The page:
"A Hanging," a narrative essay by George Orwell, describes the execution of a man by hanging. Inspired by his time serving in the Indian Imperial Police, Orwell wrote the essay based on experiencing a hanging firsthand.
Orwell's essay begins with a tone of discernible detachment. The speaker seems less experienced than his fellow policemen in the matter of execution, but approaches his observation of the task somewhat clinically. The first paragraph is a detailed description of the man being condemned; Orwell notes the movement of his muscles and distinctive gait. He goes on to detail a moment wherein the sentenced man, led by the shoulders by a police officer, neatly sidesteps a puddle.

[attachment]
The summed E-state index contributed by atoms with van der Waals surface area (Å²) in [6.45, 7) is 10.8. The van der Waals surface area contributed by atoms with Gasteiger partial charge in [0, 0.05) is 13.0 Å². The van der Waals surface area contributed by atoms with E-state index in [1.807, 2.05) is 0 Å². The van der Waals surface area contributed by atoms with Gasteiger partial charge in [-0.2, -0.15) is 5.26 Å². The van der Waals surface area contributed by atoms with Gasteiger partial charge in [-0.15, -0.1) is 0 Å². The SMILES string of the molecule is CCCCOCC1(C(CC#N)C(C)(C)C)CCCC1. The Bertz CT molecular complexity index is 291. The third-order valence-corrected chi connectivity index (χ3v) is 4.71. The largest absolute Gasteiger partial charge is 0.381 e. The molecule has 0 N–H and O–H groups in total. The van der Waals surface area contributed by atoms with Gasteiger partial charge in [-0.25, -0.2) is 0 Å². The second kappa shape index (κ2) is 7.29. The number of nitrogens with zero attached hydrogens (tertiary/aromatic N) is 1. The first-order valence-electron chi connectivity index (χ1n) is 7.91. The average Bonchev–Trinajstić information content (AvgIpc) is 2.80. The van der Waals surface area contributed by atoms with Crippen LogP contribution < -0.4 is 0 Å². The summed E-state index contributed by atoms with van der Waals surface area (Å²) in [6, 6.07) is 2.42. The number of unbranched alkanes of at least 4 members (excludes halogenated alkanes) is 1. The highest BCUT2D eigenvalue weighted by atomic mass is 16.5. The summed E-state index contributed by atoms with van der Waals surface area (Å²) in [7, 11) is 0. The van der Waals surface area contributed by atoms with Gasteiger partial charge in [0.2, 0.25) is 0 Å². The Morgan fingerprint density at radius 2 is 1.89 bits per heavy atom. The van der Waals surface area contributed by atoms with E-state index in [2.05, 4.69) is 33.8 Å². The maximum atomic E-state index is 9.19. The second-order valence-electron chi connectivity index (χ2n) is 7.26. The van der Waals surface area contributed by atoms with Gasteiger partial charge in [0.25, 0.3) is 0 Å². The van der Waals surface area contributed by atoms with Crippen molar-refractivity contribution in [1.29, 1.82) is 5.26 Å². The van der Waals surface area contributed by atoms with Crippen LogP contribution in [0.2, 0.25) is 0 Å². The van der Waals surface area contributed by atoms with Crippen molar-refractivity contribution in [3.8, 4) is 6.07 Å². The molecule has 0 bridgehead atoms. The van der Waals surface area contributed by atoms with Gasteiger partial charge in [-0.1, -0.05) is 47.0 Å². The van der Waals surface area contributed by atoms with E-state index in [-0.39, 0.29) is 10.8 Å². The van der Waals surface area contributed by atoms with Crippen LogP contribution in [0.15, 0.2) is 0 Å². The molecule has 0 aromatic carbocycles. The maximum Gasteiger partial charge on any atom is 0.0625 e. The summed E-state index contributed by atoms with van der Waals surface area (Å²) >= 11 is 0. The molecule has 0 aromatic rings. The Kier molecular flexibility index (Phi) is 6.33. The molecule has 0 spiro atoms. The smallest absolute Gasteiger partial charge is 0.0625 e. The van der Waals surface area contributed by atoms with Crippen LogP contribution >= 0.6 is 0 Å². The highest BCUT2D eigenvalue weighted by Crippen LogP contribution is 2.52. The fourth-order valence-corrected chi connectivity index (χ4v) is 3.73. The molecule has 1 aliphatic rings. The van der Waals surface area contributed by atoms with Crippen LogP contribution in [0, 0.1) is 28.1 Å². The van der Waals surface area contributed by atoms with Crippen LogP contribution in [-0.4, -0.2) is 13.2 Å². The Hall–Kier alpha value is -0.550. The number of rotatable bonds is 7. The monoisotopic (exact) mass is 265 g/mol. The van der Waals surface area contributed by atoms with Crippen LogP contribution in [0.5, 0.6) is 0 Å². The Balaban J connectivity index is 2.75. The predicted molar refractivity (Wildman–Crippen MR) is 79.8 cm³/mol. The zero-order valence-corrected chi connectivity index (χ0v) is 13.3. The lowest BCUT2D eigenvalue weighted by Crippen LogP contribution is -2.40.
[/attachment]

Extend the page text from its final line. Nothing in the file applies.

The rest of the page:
With this observation, the speaker's tone and engagement change drastically. The action the man took to avoid wetting his feet sparks identification in the speaker. Suddenly, the task of execution is no longer clinical, and the condemned is seen as a living, breathing man. Orwell speaks to the gravity of taking a man's life, marking that his body is still full of vigor and does not wish to die. With this shift of view, Orwell identifies the man, a thinking being still taking air, as a part of the same group of which he is part. The essay ends by making note that with the man's death, the group is one man less.